How to Be Appointed as a Minor's Guardian of Property

In Ontario, a minor cannot receive money until he or she turns eighteen.  However, there are times when children become entitled to property (such as an inheritance, insurance proceeds, or accident benefits) prior to reaching the age of majority. 

It comes as a surprise to many parents that they are not automatically entitled to take control of property to which their child is entitled.  Instead, generally speaking, the money has to be paid to the Accountant of the Superior Court of Justice (referred to as a “payment into court”) until the beneficiary has turned eighteen (an exception to this is when the amount in question is less than $10,000).     

In situations where a parent (or both parents) wishes to administer a minor’s funds, s.47(1) of the Children’s Law Reform Act (“CLRA”) provides the authority to bring a court application, on notice to the Office of the Children’s Lawyer, to be appointed as guardian of property.    Where more than one person is appointed as guardian of property, those people are jointly responsible for the care and management of the minor’s property. 

Pursuant to s. 49 of the CLRA, the court is to consider all the circumstances, including the following:

  • The ability of the applicant(s) to manage the child’s property;
  • The merits of the plan proposed by the applicant for the care and management of the child’s property; and
  • The views and preferences, where ascertainable, of the child. 

A parent is entitled to compensation for acting as guardian of property, however the amount must be authorized by the court (if the terms of compensation have not been set out in a management plan, then a parent who wishes to receive compensation should bring an application to pass accounts).

It is essential that anyone acting as a guardian of property for a minor understand that they have an obligation to be able to account for their dealings with the minor’s funds.  In this regard, careful records (with supporting documentation) should be kept of all transactions that take place.  I always recommend that prior to acting as a guardian of property, parents speak to a lawyer to ensure they understand the full extent of their obligations.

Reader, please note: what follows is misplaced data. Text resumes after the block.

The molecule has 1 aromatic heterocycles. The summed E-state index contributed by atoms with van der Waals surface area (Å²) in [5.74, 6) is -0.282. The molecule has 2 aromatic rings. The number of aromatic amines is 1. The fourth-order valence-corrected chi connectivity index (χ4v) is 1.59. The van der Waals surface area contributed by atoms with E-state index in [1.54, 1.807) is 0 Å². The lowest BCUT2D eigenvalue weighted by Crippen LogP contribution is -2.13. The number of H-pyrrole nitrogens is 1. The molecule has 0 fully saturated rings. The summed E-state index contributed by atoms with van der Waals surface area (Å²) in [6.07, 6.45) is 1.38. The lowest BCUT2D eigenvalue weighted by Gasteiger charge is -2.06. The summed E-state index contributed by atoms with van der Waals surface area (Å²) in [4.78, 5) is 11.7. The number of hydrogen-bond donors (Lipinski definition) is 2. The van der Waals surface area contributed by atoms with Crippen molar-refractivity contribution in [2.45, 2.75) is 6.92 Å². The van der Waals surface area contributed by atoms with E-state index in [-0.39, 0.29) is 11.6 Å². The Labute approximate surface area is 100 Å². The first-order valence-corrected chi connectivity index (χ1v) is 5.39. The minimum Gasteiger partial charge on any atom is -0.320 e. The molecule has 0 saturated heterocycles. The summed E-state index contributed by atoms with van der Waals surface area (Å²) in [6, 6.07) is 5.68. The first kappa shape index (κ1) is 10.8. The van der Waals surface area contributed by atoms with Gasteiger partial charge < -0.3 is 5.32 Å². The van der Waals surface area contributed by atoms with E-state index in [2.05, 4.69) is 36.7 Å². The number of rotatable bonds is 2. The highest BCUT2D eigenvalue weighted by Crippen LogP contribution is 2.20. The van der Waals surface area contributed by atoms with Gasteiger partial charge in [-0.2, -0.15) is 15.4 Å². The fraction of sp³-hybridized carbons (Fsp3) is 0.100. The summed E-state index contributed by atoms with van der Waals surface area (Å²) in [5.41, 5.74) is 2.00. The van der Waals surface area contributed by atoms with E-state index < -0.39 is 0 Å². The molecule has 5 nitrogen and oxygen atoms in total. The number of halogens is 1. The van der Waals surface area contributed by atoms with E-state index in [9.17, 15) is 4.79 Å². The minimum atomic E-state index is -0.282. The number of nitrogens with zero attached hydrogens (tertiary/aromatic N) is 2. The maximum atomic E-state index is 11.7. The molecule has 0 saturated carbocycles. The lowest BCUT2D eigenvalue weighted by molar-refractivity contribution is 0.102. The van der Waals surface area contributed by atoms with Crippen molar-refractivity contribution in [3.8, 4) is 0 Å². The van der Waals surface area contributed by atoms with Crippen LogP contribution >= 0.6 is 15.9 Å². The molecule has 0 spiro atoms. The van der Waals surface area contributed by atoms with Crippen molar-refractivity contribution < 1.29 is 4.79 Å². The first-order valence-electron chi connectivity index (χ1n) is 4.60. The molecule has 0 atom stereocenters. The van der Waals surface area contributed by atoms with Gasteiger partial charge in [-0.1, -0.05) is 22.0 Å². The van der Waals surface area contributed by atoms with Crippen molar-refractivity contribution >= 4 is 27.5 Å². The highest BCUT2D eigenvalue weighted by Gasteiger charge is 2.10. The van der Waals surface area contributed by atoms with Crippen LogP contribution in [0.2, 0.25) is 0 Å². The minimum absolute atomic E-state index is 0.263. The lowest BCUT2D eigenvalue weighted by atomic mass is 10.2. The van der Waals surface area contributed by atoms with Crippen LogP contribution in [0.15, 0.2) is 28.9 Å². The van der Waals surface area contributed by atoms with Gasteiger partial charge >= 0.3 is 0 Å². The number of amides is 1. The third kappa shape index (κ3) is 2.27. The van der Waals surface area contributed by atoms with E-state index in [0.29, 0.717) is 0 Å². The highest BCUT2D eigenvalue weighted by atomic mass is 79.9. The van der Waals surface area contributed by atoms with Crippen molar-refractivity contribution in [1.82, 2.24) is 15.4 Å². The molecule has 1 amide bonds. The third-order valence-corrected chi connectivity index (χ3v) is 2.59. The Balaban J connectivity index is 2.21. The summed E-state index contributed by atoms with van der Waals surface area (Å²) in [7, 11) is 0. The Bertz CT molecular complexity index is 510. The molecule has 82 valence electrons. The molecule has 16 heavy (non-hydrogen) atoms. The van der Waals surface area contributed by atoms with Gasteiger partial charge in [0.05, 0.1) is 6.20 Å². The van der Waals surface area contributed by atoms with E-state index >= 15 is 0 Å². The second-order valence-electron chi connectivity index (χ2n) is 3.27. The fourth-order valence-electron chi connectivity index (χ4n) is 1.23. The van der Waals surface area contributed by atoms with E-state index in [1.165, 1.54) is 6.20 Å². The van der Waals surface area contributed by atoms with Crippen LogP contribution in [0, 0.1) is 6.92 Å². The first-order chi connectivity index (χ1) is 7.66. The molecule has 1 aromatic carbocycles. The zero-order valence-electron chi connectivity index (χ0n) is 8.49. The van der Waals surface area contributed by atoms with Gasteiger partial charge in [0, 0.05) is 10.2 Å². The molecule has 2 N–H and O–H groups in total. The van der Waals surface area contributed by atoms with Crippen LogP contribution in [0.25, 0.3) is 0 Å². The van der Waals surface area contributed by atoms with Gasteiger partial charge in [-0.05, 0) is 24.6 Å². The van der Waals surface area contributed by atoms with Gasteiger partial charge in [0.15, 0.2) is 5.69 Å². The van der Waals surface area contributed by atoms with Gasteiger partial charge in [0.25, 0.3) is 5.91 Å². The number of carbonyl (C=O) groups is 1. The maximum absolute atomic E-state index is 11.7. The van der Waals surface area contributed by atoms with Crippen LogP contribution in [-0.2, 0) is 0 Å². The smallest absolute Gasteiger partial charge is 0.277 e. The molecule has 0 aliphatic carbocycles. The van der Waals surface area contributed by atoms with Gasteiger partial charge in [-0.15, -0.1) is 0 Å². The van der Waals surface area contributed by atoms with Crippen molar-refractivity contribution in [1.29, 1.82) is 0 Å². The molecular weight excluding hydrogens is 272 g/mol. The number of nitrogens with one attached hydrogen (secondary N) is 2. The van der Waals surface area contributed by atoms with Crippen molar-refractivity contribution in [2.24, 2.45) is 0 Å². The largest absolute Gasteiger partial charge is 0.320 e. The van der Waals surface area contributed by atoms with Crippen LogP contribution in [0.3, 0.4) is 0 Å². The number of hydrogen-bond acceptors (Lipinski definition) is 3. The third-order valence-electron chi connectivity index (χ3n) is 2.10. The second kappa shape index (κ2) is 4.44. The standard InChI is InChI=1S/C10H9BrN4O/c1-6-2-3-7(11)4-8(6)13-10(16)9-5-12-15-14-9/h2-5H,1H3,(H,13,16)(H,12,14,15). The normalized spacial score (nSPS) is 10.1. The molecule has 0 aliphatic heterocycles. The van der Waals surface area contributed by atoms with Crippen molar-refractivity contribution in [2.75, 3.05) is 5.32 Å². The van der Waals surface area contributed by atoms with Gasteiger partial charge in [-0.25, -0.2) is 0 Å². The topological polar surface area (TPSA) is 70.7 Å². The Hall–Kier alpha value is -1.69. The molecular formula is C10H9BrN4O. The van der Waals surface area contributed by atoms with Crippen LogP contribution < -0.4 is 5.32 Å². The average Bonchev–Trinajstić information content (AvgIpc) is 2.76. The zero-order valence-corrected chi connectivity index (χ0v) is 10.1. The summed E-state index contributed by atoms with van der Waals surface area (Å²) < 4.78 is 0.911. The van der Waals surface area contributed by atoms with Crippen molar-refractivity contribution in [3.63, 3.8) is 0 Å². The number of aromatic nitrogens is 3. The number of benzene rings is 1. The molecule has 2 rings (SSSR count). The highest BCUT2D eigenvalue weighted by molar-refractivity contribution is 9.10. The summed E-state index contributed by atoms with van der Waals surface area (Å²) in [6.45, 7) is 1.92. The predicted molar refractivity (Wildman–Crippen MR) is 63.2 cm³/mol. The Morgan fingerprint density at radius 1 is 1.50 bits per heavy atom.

Guardianship of Minors: Planning for Your Children's Future

A common concern that people have when planning their estates is what will happen to any minor children they have on their death.  As a result, people who do have minor children when making a will have the option of naming a guardian to take custody of their children on their death. The authority to appoint a guardian and the process that must be followed is set out in s. 61 of the Children’s Law Reform Act. 

It is possible to appoint more than one guardian or to name alternate guardians in the event the one appointed can’t act.  In situations where a couple (such as the testator’s sister and brother-in-law) are named, it is suggested that the will provide they must be together at the testator’s death and, if they are not, who should take custody (to avoid a situation where a couple who was married at the time the will was completed have divorced at the testator’s death). 

While naming a guardian is a good option, it is important for the testator to understand the limitations of such an appointment.  First, an appointment of a guardian will only be effective if, at the time the appointment takes effect, the individual who made it was the only one entitled to custody of the minor – so, if two parents are entitled to custody of a minor and one passes away, the surviving parent will be entitled to custody, not the guardian named in the deceased parent’s will. 

Second, an appointment made by will is only temporary in nature and will be effective for ninety days after the testator’s death.  Before the 90 days expired, the intended guardian must bring a court application seeking to be permanently appointed.  Ultimately, then, it will be up to the court to determine who will be awarded final custody of any minor children – and the court’s concern will be over what is in the best interests of the children, not what the will says.  In situations where appointing the guardian named in a will seems in keeping with the children’s best interests, the court will certainly give importance to the terms of the will – however, again, it is important for anyone making a will to understand that the will won’t necessarily be determinative.